In the heart of Chicago, a radical and socialist plan is being pushed by Mayor Brandon Johnson. This plan seeks to establish government-controlled grocery stores in areas where inflation and rampant theft have crushed private businesses, leaving residents trapped in what are being described as “food deserts.” And shockingly, or perhaps not so shockingly, other cities across the nation are contemplating following suit at the urging of advocates for so-called State Owned Enterprises.
This government-run grocery store solution may sound enticing on the surface. They promise affordable and nutritious food, support for local producers, and economic growth. But that’s just empty rhetoric. In reality, we’ll see government bureaucracy stifle innovation, diminish choice, and impose rationing measures that infringe upon our freedom to make our own decisions. Wherever government inserts its heavy hand, inefficiency and scarcity follow.
This phenomenon reminds me of the municipal broadband debates that I was involved in a number of years ago. I was of course completely opposed to them. Back then, and even now, cities throughout the country try to compete with the private sector in delivering internet service to their residents. What could possibly go wrong?
But let’s not be deceived by this seemingly compassionate food-security initiative. This audacious scheme is not just about addressing food deserts; it’s about turning to big government as the ultimate savior. It’s about expanding the role of the state at the expense of private enterprise and individual freedom. It’s about social engineering with taxpayer dollars writ-large.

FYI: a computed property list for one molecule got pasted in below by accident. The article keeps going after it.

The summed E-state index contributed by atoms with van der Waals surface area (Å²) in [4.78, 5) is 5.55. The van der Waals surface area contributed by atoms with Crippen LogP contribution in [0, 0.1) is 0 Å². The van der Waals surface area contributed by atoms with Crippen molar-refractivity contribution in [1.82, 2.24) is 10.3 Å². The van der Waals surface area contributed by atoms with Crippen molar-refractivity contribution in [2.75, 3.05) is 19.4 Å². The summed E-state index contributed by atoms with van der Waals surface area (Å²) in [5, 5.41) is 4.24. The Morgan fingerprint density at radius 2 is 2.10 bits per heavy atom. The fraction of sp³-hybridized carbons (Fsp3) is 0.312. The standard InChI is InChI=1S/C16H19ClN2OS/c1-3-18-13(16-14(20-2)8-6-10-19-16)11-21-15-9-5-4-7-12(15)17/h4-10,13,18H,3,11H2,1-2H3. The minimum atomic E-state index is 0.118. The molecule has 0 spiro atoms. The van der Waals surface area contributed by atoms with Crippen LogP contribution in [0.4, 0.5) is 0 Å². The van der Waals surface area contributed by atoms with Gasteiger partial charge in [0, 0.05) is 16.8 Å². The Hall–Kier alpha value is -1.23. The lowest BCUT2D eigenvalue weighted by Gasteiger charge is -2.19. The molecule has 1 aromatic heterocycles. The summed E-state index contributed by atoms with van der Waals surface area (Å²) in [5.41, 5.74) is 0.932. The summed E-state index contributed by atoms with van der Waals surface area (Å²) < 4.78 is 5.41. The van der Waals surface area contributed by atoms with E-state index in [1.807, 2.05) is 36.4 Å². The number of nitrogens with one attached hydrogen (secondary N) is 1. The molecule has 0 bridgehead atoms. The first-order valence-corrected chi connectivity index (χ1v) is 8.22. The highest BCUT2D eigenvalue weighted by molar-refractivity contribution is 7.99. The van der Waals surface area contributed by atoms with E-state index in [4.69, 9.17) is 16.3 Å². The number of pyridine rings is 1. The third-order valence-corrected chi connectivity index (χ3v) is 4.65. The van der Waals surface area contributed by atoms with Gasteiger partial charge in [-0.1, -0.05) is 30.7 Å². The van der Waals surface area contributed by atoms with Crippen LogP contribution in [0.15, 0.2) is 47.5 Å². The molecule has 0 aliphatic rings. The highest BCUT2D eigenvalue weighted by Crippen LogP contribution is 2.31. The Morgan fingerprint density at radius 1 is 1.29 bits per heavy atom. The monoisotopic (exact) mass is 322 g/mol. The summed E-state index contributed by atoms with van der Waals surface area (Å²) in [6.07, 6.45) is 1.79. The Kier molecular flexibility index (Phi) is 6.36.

Yes, food deserts are a real and pressing problem. But is it truly the responsibility of the government to step in and seize control when private businesses struggle? Should we trust the same government that has consistently failed to efficiently run institutions, now tasked with managing our grocery stores? And can we stop and at least acknowledge that the underlying culprit of “food deserts” is government itself?
I’m referring to inflation, and crime. Inflation isn’t caused by private grocery stores; it is caused by the hapless academics at the Federal Reserve. And rampant crime also isn’t the fault of grocery stores; it is caused by the progressives who run local municipalities and their refusal to adequately fund law enforcement. If you want less crime, you need more police. If you want lower prices, you need more economic growth, which comes about through less government restrictions on commerce.
Chicago is not unique in its pursuit of government-controlled grocery stores. Other cities have adopted this socialist approach, including in Kansas, and even Florida. Make no mistake: this is a slippery slope towards a society where the power and control lie in the hands of the government, while individual initiative and entrepreneurship are stifled.
As conservatives, we must stand against this encroachment into the private sector, and we also must reject the notion that government knows best and can solve every problem that arises. Instead, we should encourage private businesses to flourish, and empower local communities to find private-sector solutions. Government has a role to play, but as I’ve already pointed out, that role should be primarily its traditional role of providing public safety and law enforcement, so these businesses can thrive in all areas of the city, not just in wealthy neighborhoods.
As we look to the future, it’s crucial that we remember the importance of limited government and the power of entrepreneurial capitalism. We must not allow the allure of government-controlled grocery stores to blind us to the potential consequences. Instead, we must strive for a society where private enterprise is encouraged and the government’s role is limited to protecting our God-given, inalienable rights and freedoms.